Movie Santas (The Good, the Bad and the Ugly)
The other day I watched our three-year-old’s stage début, typecast already as a wise man. The performance wasn’t all it might have been, to be honest. He seemed more interested in feeding straw to Baby Jesus than joining in any of the carols. Until, that is, a rousing rendition of "Santa Claus is Coming to Town" triggered his inner Kanye.
That was also the cue for a special surprise guest star: the big guy in the red suit made his entrance ringing bells, showing off his dance moves, tossing off one-liners and generally making like a pro. I’ve seen a lot of Santas over the years, but this guy was the Las Vegas of Saint Nicks… Mr Showbiz. He was funny, he was hearty, and he made sure everybody got their photo op. Even the three-year-old was impressed.
It got me thinking: who are the best movie Santas? According to the Internet Movie Database more than 300 actors have played the role on screen – and that’s just in the last ten years. Still, I hope we can agree that there are stand-outs. At least, here are my top Four Father Christmases…
When it comes to that all-important inner-twinkle, it would be hard to beat Edmund Gwenn or Richard Attenborough as Kris Kringle in either version of Miracle on 34th Street. This is the classic Father Christmas, grandfatherly, wise and warm, with real white whiskers and an English accent to boot… About as close to the real thing as you’re likely to meet.
At the opposite extreme, there’s no getting away from Billy Bob Thornton as Willie, aka Bad Santa. This horny ex-alcoholic is constantly inebriated, hates kids, and only sinks lower the longer you get to know him. It's wonderful to watch, rekindling the sour persimmons of WC Fields at his most offensive. Apparently this was the Coen brothers idea, which makes a lot of sense. Just don’t spoil it for your children… you should have to be at least 16 before you discover Bad Santa exists.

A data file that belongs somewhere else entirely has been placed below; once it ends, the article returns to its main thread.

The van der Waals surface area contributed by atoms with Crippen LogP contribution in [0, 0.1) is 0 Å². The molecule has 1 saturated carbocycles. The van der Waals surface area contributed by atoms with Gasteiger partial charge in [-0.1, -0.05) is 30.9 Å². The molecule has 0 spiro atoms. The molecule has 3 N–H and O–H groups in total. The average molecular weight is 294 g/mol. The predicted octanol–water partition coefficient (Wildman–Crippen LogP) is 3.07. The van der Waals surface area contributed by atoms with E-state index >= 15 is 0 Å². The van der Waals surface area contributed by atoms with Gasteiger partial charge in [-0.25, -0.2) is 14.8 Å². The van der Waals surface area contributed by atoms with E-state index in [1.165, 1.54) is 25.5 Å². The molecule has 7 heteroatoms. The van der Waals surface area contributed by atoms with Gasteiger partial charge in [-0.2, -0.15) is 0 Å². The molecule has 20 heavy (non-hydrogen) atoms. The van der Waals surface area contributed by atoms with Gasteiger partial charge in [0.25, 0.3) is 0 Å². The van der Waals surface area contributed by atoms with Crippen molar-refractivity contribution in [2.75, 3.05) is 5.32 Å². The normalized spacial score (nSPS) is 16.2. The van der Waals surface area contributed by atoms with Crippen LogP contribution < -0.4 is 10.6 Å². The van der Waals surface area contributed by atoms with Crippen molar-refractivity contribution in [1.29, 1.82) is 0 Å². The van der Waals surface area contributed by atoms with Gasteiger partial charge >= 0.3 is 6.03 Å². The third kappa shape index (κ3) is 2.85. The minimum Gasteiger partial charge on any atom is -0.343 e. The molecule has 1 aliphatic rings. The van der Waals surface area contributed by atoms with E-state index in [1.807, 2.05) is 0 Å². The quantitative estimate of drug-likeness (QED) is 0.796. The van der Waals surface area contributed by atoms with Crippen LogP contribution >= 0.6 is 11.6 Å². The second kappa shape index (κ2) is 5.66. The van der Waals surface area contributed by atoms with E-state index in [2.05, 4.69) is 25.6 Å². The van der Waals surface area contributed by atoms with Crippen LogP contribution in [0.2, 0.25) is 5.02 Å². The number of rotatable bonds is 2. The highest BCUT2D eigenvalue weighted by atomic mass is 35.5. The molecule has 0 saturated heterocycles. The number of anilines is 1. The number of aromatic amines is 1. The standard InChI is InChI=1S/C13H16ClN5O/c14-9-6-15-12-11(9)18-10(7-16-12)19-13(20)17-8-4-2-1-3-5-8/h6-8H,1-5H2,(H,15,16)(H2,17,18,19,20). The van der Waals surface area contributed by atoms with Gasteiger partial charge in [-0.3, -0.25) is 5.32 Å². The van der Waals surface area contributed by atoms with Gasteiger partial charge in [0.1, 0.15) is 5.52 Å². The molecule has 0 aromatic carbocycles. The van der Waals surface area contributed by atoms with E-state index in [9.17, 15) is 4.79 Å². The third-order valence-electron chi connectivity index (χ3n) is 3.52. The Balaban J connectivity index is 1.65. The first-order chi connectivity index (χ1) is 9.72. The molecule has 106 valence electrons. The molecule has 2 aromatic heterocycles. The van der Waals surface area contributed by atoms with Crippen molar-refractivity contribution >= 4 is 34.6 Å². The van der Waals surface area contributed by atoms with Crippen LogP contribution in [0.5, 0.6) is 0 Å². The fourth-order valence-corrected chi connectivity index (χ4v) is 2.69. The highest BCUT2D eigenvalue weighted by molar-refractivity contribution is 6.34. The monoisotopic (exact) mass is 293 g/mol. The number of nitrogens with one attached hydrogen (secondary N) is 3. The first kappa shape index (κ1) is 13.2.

Somewhere in the middle ground there’s Tim Allen as Scott Calvin in The Santa Clause, an ordinary mortal who is none too happy to assume the role (he puts on 45 pounds in a week), The two sequels are decidedly lame, but the first film is solid family entertainment, neatly balanced between hip cynicism and heartwarming sentiment.
Before we go on, let’s spare a thought for some of the also-rans. Tom Hanks is a fine actor, but he made a decidedly creepy digitized Santa in The Polar Express. It didn’t help that the technology’s limitations gave everyone dead eyes and waxy skin. Tom compounded the problem by putting on a fake voice – and director Robert Zemeckis made the North Pole looked like a gulag. I wasn’t too keen on Paul Giamatti in last year’s Fred Claus either. Giamatti is a good actor, but he’s a prize neurotic, not my idea of a saint. He was also stuck with a truly feeble script and fisticuffs with Vince Vaughn. David Huddleston was much closer to the mark in Santa Claus The Movie – he had the right roly-poly figure and gregarious character, but this was a good Santa in a poor movie (controversial, I know).
A few more memorable walk-ons: Mekhi Phifer as a lovesick Santa in This Christmas… Dan Aykroyd, plastered in Trading Places… James Cosmo, bringing good cheer in The Chronicles of Narnia: The Lion, The Witch and the Wardrobe… Ed Asner, a stern taskmaster in Elf… and Lord of the Rings director Peter Jackson incognito in Hot Fuzz.
Now, back to business: My personal favourite Santa is a bit of an imposter (but aren’t they all?): Pumpkin King Jack Skellington (voiced by composer Danny Elfman and actor Chris Sarandon) in Tim Burton’s The Nightmare Before Christmas. Now, this film also offers a very decent legitimate Santa (voiced by Edward Ivory), but what I like about Jack is the way he combines some bad Santa naughtiness – kidnapping, fraud, booby-trapped presents – with real innocence. He genuinely believes his “Sandy Claws” act will delight the little ones, and who wouldn’t want to find a shrunken head in your stocking? According to Tim Burton the character was inspired by his friend Vincent Price – “especially the hand gestures” – and by Fred Astaire. He may not have Kris Kringle’s twinkling eyes – or any eyes at all – but he can hold a tune, and he’s got far and away the best sidekick in Zero, the red-nosed ghost dog.
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